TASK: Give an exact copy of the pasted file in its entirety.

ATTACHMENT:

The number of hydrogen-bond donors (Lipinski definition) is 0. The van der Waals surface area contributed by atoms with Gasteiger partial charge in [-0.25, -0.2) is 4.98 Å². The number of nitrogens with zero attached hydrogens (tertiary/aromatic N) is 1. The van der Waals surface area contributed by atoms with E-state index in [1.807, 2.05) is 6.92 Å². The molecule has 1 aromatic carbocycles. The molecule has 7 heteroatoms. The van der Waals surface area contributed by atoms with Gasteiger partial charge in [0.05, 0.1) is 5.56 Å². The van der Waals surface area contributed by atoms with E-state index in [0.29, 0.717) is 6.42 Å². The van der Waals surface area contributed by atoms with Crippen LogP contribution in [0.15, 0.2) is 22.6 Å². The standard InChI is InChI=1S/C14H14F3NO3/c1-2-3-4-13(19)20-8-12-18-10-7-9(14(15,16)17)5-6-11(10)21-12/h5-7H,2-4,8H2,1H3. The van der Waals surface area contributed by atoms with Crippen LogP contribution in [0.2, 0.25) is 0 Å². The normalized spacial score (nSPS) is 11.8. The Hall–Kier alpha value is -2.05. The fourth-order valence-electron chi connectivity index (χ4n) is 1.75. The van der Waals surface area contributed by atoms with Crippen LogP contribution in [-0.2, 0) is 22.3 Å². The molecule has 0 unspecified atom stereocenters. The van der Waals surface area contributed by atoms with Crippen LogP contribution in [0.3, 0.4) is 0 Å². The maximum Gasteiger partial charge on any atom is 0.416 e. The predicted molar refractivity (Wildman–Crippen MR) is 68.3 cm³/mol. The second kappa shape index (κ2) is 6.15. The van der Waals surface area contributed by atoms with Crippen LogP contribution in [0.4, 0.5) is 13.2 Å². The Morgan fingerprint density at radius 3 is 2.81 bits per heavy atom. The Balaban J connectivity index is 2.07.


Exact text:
The number of hydrogen-bond donors (Lipinski definition) is 0. The van der Waals surface area contributed by atoms with Gasteiger partial charge in [-0.25, -0.2) is 4.98 Å². The number of nitrogens with zero attached hydrogens (tertiary/aromatic N) is 1. The van der Waals surface area contributed by atoms with E-state index in [1.807, 2.05) is 6.92 Å². The molecule has 1 aromatic carbocycles. The molecule has 7 heteroatoms. The van der Waals surface area contributed by atoms with Gasteiger partial charge in [0.05, 0.1) is 5.56 Å². The van der Waals surface area contributed by atoms with E-state index in [0.29, 0.717) is 6.42 Å². The van der Waals surface area contributed by atoms with Crippen LogP contribution in [0.15, 0.2) is 22.6 Å². The standard InChI is InChI=1S/C14H14F3NO3/c1-2-3-4-13(19)20-8-12-18-10-7-9(14(15,16)17)5-6-11(10)21-12/h5-7H,2-4,8H2,1H3. The van der Waals surface area contributed by atoms with Crippen LogP contribution in [0.2, 0.25) is 0 Å². The normalized spacial score (nSPS) is 11.8. The Hall–Kier alpha value is -2.05. The fourth-order valence-electron chi connectivity index (χ4n) is 1.75. The van der Waals surface area contributed by atoms with Crippen LogP contribution in [-0.2, 0) is 22.3 Å². The molecule has 0 unspecified atom stereocenters. The van der Waals surface area contributed by atoms with Crippen LogP contribution in [0.3, 0.4) is 0 Å². The maximum Gasteiger partial charge on any atom is 0.416 e. The predicted molar refractivity (Wildman–Crippen MR) is 68.3 cm³/mol. The second kappa shape index (κ2) is 6.15. The van der Waals surface area contributed by atoms with Crippen LogP contribution in [0.4, 0.5) is 13.2 Å². The Morgan fingerprint density at radius 3 is 2.81 bits per heavy atom. The Balaban J connectivity index is 2.07.